“I am very concerned that the three greenhouse gases most responsible for climate change (CO2, methane, and nitrous oxide) are all rising upwards unabated,” – Prof Corinne Le Quéré from the University of East Anglia.

If nothing actually changes and this trend continues then there is simply no polite way of putting it – as a species we are basically F***ked.

Planting a few trees is simply not going to cut it.

It is not a hopeless lost cause. A great deal of awareness does exist and so meaningful decisive change is still an option. The golden opportunity is just one week away at the UN Katowice Climate Change Conference in Poland on 2nd Dec

The 24th Conference of the Parties to the United Nations Framework Convention on Climate Change, COP24 will be held in Katowice December 2 – 14 December.

The key objective of the meeting is to adopt the implementation guidelines of the Paris Climate Change Agreement.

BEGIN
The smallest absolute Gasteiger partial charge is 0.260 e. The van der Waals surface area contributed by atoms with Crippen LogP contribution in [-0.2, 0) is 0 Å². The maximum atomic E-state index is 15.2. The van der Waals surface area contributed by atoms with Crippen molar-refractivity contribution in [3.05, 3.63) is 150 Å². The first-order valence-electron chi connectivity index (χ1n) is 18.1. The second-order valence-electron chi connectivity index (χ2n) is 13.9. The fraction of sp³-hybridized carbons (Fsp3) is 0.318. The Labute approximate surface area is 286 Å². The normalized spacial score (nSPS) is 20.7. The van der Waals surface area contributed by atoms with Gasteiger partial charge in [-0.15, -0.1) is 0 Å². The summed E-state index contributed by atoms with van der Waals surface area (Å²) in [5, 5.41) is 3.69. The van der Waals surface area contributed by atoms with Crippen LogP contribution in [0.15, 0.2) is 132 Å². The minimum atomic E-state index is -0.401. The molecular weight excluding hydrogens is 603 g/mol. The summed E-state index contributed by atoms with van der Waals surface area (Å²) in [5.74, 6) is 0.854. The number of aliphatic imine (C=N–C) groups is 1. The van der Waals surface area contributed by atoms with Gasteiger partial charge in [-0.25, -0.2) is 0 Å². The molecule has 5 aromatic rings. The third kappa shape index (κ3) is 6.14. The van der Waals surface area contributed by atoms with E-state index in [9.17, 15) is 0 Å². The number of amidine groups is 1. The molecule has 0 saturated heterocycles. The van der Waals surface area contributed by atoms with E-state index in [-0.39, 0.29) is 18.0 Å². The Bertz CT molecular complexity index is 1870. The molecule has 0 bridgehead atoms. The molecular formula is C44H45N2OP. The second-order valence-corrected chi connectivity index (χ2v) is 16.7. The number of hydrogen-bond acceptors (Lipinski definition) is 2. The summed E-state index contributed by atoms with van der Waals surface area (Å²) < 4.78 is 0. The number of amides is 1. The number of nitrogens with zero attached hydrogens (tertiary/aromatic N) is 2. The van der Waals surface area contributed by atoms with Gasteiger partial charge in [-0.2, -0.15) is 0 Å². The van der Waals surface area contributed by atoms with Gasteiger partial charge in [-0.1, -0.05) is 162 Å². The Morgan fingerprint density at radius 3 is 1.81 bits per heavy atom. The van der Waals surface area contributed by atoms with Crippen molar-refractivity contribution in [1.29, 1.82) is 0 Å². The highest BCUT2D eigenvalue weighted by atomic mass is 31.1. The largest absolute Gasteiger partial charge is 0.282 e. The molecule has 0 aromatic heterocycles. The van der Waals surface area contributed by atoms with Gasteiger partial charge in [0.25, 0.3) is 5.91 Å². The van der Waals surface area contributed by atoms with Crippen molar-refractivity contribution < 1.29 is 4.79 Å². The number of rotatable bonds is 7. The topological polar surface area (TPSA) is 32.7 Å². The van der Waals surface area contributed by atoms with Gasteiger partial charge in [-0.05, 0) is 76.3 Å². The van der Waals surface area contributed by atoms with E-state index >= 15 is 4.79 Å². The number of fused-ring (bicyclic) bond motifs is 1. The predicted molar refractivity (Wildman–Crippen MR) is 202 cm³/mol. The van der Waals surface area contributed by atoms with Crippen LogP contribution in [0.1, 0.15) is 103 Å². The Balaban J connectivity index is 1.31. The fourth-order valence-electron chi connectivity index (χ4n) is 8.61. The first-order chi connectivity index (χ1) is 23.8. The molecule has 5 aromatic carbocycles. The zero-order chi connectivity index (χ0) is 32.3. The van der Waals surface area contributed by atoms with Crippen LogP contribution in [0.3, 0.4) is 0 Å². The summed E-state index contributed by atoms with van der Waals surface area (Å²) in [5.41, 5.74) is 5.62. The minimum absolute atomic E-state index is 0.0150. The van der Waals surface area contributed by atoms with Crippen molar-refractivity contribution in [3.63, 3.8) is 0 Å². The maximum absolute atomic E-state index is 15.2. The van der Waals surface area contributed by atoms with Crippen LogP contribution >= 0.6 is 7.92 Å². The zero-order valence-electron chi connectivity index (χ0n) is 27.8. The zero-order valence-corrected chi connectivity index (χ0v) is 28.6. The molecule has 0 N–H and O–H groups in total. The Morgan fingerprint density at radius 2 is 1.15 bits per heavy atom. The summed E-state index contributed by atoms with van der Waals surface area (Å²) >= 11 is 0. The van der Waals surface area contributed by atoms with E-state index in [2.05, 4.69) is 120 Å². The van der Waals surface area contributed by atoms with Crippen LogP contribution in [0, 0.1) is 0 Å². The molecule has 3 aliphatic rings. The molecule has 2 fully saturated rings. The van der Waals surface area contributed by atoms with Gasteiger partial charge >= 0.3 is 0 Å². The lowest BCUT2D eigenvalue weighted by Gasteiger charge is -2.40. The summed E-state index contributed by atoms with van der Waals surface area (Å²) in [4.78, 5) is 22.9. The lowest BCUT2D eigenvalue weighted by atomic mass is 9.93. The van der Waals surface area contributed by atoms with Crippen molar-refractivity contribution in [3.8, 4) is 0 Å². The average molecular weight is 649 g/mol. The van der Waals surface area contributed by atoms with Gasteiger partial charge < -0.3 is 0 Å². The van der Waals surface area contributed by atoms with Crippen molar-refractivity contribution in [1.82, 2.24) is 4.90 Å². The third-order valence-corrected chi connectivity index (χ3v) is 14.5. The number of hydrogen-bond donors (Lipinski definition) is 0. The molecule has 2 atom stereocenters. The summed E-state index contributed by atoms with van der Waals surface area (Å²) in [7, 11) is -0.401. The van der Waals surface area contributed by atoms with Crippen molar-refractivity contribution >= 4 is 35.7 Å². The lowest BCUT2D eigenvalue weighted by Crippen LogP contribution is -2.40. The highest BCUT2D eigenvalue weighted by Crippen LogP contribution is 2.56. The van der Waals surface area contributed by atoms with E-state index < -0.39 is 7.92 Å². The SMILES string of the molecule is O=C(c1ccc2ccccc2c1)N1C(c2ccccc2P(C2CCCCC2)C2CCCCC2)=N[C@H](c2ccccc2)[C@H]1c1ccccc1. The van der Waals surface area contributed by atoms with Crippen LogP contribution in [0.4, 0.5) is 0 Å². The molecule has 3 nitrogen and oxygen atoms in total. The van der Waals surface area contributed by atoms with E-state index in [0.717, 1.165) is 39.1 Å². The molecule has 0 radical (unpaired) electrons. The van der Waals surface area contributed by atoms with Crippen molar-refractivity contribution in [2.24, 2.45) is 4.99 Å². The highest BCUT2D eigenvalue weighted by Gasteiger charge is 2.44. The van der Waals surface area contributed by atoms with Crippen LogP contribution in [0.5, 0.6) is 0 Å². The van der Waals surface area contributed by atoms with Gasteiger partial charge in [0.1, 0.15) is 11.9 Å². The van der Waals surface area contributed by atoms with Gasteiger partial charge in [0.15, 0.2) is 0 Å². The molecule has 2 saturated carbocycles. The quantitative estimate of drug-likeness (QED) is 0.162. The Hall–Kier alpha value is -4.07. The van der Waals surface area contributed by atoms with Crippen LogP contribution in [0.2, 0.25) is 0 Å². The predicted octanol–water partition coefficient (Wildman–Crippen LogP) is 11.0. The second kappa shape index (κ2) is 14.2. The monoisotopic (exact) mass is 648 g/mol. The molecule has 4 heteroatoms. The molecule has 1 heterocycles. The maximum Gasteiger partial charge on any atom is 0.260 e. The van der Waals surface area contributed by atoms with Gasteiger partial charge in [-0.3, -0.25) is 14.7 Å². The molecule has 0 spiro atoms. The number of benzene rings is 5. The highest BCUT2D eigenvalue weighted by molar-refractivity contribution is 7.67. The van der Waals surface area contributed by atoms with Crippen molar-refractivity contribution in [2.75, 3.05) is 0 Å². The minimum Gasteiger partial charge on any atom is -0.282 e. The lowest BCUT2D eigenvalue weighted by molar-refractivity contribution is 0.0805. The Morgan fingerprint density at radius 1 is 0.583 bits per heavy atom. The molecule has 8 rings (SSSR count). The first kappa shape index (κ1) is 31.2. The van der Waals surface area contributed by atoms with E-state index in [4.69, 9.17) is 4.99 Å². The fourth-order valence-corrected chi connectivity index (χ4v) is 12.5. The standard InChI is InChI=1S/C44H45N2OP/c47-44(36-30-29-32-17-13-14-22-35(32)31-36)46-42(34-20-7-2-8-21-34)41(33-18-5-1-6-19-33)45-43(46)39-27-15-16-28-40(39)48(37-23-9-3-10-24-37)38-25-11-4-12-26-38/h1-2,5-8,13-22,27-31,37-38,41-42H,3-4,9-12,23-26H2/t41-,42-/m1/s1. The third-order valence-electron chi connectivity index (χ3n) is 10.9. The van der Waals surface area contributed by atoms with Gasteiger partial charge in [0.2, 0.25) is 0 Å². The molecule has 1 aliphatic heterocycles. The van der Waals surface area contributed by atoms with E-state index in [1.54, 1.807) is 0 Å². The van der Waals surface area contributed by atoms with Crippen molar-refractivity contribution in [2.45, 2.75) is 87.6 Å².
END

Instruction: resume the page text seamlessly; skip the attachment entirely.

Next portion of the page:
This is crucial because it ensures the true potential of the Paris Agreement can be unleashed, including ramping up climate action so that the central goal of the agreement can be achieved, namely to hold the global average temperature to as close as possible to 1.5 degrees Celsius

Specifically, the full implementation of the Paris Agreement means that practical actions will be unlocked with respect to all elements of the climate regime that countries are building:

  • adaptation to climate change impacts
  • ambitious emission reductions,
  • with strong means of implementation to support developing countries, in the form of technology cooperation, capacity building, and, especially financial support.

In addition to the implementation guidelines for the Paris Agreement, COP24 will also see the high-level political phase of the Fiji-led Talanoa Dialogue, which aims to assess progress towards the temperature goals enshrined in the Paris Agreement.

Also at the COP in Katowice, the climate action of non-Party actors will be showcased during a series of Global Climate Action events.